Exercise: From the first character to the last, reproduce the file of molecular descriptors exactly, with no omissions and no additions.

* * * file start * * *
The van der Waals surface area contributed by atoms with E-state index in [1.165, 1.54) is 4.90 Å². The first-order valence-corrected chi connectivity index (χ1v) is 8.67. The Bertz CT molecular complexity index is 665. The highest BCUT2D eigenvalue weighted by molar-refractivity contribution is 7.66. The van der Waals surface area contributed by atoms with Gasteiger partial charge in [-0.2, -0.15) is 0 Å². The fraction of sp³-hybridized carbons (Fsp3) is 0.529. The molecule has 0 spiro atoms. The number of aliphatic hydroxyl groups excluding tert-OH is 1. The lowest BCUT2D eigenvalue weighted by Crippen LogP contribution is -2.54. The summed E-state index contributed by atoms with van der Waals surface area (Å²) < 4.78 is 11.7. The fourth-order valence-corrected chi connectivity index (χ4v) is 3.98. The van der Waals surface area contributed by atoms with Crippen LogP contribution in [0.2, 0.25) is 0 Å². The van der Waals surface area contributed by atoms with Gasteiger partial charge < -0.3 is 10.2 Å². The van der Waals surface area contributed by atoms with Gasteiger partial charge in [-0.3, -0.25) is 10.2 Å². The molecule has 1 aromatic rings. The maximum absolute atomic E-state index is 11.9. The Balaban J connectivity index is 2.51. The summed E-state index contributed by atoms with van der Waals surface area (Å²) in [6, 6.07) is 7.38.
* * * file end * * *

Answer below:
The van der Waals surface area contributed by atoms with E-state index in [1.165, 1.54) is 4.90 Å². The first-order valence-corrected chi connectivity index (χ1v) is 8.67. The Bertz CT molecular complexity index is 665. The highest BCUT2D eigenvalue weighted by molar-refractivity contribution is 7.66. The van der Waals surface area contributed by atoms with Gasteiger partial charge in [-0.2, -0.15) is 0 Å². The fraction of sp³-hybridized carbons (Fsp3) is 0.529. The molecule has 0 spiro atoms. The number of aliphatic hydroxyl groups excluding tert-OH is 1. The lowest BCUT2D eigenvalue weighted by Crippen LogP contribution is -2.54. The summed E-state index contributed by atoms with van der Waals surface area (Å²) < 4.78 is 11.7. The fourth-order valence-corrected chi connectivity index (χ4v) is 3.98. The van der Waals surface area contributed by atoms with Crippen LogP contribution in [0.2, 0.25) is 0 Å². The van der Waals surface area contributed by atoms with Gasteiger partial charge < -0.3 is 10.2 Å². The van der Waals surface area contributed by atoms with Gasteiger partial charge in [-0.3, -0.25) is 10.2 Å². The molecule has 1 aromatic rings. The maximum absolute atomic E-state index is 11.9. The Balaban J connectivity index is 2.51. The summed E-state index contributed by atoms with van der Waals surface area (Å²) in [6, 6.07) is 7.38.